A second helping of Anthony's Restaurants

OLYMPIA - Anthony's Restaurants will make history when the Kirkland company opens its second Olympia restaurant next month.

The 7,100-square-foot restaurant with expansive views of Budd Inlet will be the seafood chain's first of its Hearthfire Grill format.

The company also operates Anthony's HomePort restaurant at Olympia's Port Plaza.

For now, company officials are keeping details of the Hearthfire Grill's menus under wraps.

"We're still doing our menu planning," Lane Hoss, the company's vice president of marketing, said late last week.

However, company founder Budd Gould talked about a rough idea for a menu when the company signed a 30-year lease with the Port of Olympia in the summer of 2005. Gould said it would be similar to Anthony's Woodfire Grill in Everett, with meat dishes and pizza in addition to seafood.

Dining, bar, deck

The NorthPoint restaurant at the port will seat 150 for dining, 50 at the bar, and the waterfront deck will have room for another 60 customers, Hoss said.

The dining room still under construction features tall windows that give the restaurant an open feel.

"It will have an open display kitchen and a lot of open cooking," Hoss said.

The restaurant's opening will be phased.

Hoss said it would open for dinner only on March 10. She expects to introduce lunches in May.

The company is in the midst of interviewing potential employees and expects to hire up to 115, Hoss said.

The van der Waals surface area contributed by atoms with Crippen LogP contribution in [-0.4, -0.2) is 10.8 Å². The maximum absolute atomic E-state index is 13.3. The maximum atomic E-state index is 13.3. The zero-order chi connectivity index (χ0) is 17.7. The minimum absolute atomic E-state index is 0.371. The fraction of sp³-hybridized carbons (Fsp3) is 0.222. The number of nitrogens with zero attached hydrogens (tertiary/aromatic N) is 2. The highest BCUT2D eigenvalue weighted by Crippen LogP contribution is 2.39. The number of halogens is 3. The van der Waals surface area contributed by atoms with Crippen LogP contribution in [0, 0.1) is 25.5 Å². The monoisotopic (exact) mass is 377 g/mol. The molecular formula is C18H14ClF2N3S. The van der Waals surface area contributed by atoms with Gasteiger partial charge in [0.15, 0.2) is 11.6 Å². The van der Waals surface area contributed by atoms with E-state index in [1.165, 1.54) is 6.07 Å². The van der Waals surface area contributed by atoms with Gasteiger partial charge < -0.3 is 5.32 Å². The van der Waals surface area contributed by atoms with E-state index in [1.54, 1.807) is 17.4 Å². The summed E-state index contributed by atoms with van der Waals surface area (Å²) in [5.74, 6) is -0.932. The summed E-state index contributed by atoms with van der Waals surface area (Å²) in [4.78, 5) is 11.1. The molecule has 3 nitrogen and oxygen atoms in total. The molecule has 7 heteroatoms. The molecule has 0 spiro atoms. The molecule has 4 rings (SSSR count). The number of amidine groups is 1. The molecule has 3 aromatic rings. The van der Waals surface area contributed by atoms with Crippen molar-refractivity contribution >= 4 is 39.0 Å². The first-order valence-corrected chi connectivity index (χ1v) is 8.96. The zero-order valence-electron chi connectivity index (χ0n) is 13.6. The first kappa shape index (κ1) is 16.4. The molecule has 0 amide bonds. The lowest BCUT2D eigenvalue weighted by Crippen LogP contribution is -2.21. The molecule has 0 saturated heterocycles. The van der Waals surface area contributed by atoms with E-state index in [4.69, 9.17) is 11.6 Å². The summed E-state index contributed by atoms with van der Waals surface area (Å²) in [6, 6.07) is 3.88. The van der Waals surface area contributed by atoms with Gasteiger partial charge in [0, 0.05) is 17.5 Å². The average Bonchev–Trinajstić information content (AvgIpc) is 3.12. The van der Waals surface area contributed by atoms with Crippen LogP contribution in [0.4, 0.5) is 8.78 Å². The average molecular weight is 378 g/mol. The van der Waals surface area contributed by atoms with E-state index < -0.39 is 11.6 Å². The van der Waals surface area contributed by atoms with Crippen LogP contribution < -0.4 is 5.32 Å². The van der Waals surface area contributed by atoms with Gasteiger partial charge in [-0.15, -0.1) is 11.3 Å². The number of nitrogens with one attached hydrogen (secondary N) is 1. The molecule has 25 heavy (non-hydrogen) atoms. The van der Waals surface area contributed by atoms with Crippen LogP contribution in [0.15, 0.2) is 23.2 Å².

Waterfront visitors to Port Plaza who were enjoying a sunny afternoon late last week offered mixed reactions to the new restaurant.

Brian Hughes of Puyallup said he was glad about a new waterfront attraction. He said he comes to Olympia to buy Batdorf & Bronson coffee and to sit along the peaceful waterfront. Hughes also has eaten at Anthony's Pier 66 in Seattle.

"It's got great food, great salmon," he said of the Seattle Anthony's.

But 13-year-old Tina Thomas, who was hanging out at Port Plaza with friends, said she doubted she could afford to eat at the new Anthony's.

"It's going to be expensive," she said. "There's a McDonald's downtown. I eat there because they have a dollar menu."

At the port

Port officials, though, are excited about their new addition, which weathered a construction delay of several months.

Originally, the restaurant was pegged to open last summer. But construction snags delayed it.

The project is a cooperative one between Anthony's and the port.

The port designed and built the restaurant's foundation and extended utilities to the site, while Anthony's built the restaurant.

Following Genoas

The site was the original location for Genoas, which closed after a 2002 fire. The seafood restaurant began operations at the port under a different name in 1964.

Now that Anthony's Restaurants is about to return a restaurant to the site, one port commissioner considers it the catalyst for further NorthPoint development.

Port officials have been planning to recruit a boutique hotel, office building and Swantown Marina office and shopping complex to the peninsula, but have not announced firm schedules for those projects.

"We have committed to Anthony's to do (nearby) development," Commissioner Bob Van Schoorl said.

"I would call this restaurant our anchor tenant for that district."

Port properties director Heber Kennedy also is impressed.

"The view is absolutely spectacular," Kennedy said. "You see the bay, you see the snow-capped mountains in the background. It reminds me of an Alaska setting." On the Web

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